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edie kahula pereira
edie kahula pereira • 3 years ago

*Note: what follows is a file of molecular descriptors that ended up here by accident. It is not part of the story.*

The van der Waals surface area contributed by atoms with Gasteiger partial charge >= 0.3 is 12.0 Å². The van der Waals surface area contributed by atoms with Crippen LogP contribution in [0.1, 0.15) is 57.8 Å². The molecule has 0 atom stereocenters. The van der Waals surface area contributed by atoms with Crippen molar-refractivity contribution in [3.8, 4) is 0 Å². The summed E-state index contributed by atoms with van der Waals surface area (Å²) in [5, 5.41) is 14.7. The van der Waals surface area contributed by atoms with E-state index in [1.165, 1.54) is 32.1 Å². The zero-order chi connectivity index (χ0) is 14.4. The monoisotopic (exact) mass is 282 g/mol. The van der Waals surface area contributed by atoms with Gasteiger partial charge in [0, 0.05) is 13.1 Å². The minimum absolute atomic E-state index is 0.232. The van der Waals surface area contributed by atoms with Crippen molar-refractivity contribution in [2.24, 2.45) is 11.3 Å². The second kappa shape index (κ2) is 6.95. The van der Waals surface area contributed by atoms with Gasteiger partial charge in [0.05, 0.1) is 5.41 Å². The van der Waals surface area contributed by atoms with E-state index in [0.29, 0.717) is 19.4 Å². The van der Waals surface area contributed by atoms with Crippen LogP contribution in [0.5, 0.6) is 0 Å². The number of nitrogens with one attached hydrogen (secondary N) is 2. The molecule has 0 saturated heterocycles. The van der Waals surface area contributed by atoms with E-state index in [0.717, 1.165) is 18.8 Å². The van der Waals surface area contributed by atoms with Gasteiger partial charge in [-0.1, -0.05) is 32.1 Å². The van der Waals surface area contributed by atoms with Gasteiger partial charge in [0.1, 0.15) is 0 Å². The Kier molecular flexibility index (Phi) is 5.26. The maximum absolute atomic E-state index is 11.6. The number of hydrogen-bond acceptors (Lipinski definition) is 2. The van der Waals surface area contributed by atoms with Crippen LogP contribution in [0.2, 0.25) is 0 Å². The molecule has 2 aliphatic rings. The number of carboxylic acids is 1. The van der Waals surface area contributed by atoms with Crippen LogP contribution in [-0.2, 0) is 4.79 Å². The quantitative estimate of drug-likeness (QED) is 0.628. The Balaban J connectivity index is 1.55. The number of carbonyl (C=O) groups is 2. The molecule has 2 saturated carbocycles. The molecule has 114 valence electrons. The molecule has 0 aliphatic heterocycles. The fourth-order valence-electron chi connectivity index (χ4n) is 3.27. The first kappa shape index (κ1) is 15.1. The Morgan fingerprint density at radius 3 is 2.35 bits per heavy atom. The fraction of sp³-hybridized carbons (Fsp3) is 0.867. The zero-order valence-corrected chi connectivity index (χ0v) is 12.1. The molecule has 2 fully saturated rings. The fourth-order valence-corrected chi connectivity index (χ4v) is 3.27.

anne carmack from folk and fable... religion and art... Once, after asking an acquaintance on maternity leave how she was doing she explained that labor was awful and that her first few weeks at home with her newborn had been hell. She went on to explain that no one ever told her how hard it would be, how sometimes she felt like she was losing her mind, or worse yet, didn't really like being a mom as much as she once thought she would. I appreciated her candid honesty, told her she should write a book and spread the word and immediately reminded myself to follow the directions on my birth control pack to the letter. Same. Time. Everyday. Perhaps I should consider setting some sort of alarm? This is how I feel about money. About the conversations we have with our fellow creatives about money. About the things we read about money and say about money and dream about money. As working artists it is an inevitable fact that we will end up spending a lot of our time seeking the encouraging endorsements of others. Sure, in a time of facebook fan pages and etsy shops it's easier to build up your own business and sell your work directly to the masses in lieu of some world renowned representative doing all of this stuff for you while pocketing a huge percentage of your profits...but somewhere along the line money still needs to change hands. That much remains the same. "Do What You Love And the Money Will Follow." Okay, I'll bite. Really? All the time? Is this a guarantee? Because I would bet my bottom dollar (no pun intended) that there are lots of crazy creditors out there who don't agree. I have read all sorts of books about the mythological meaning of money. Trust me, I've done my research on the topic because God Forbid, there is some sort of supernatural psychosis standing in the way of me and my rent being paid. I've rearranged my bagua map and prayed to St.Jude. The tarot cards have told me YES and so did the intuitive shaman who read my mind and changed my life. I've done "the work" - both kinds...the concrete and unconscious. I am the work I do, it isn't love I do this for... it's something else entirely...something big and indescribable..."a calling" perhaps, something real that those of us who understand this post were really born to do. I've noticed a trend among successful artists/authors etc...a need to let the rest of us know that no, nothing really changes when you are published/discovered/produced. You're still the same strange bean you were before you got "the call". Being published won't help you get over that high school dance where all the mean girls tricked you into thinking so and so wanted to french kiss out back behind the locker room, you still hate your dad or your husband or the way your thighs touch when you walk. We get it. We do. And we appreciate your desire to let us know that it ain't all it's cracked up to be. However, should I sell my short story to a journal that pays or my script to a production company with a budget to burn...I won't be running to the mailbox everyday looking for some sort of magic cure sent quick to make me feel like I am better than I used to be before I finally "made it". I'll just be a looking for a check. And I will pay some people back and tell Jeremy that he doesn't have to work so hard 6 nights a week, that he can come to bed early and get some much needed rest. I'll start a fund for my imaginary kid and their imaginary ivy league education. I'll hand some over to the non-profits that have given so much to me. I'll get my teeth cleaned and I'll take care of myself and my car and get my oil changed right on time. I'll invest in making more art and telling more stories. Send me a check and I'll do all the right kinds of things. I promise. I am ready. When Bill Gates sat down with his friends in 1976 and said out loud "So I think I have a pretty good idea..." you can bet that he had money (among other things) on that brilliant mind of his. His crazy computer and code writing skills were worth something and he knew it. They mattered, why wouldn't he get paid? He was constantly creating a better product than his competitors and that course of action paid off. Herein lies the conflict of creative spirits everywhere. We love to say we are all above competing with one another...but don't we? Doesn't it only make sense that if my story is better than the story before it mine will be published and praised? And as a visual artist I can tell you this for certain: MY BEST PAINTINGS SELL. My lazy paintings don't. End of story. So why is it that it's frowned upon to be competitive in the arts when it's par for the course in business? In every other industry in the world those high school principles of economics rule the roost. What makes art so different? Many years ago when I was starting out I believed in different things. I believed that living like this would save me from the conventional life I was so desperate to escape. I believed that I wouldn't be one of those drones wasting time making money, that I was different...special...and would somehow be able to survive on the passion of painting alone. Not so. It wasn't passion that paid my bills it was my parents. And then my boyfriends. And then, sometimes, my friends. In one week I will be 35 and I have money on my mind. Woody Allen said it best: Money is better than poverty, if only for financial reasons. The last link in the chain I've been been unraveling is very simple: things have got to change. There's a thin line between me and waiting tables* again and I'm telling you I am not going back. So this, my first shaky step in the direction of clearing the air, of opening myself up to the possibility of the truth as I currently see it: I am broke and I am terrified. There's got to be another way. Legend has it that there is always a trace of our spirit in the tracks we leave behind. Looking back I see I have been on this road for quite a while now and I am much lighter than when I set out. There is room in my head where new ideas can grow and I have stumbled upon the recent realization that the only childish belief that remains is the one that says wanting to earn money is wrong or unenlightened or the one ugly thing that stands in the way of my eventual success. I wANT because I should. Because I'm worthy and deserving and talented and true. And just like you and you and you and you, I should be paid for it. Like meditation or prayer or black magic...the real voodoo of this process is found inside the endless promise of the ritual. There is a payoff in the repetition of things. I have earned healing and help, hope and bravery. An endless supply of real power and ultimately, the most important thing: peace. And now I would like to earn lots of money.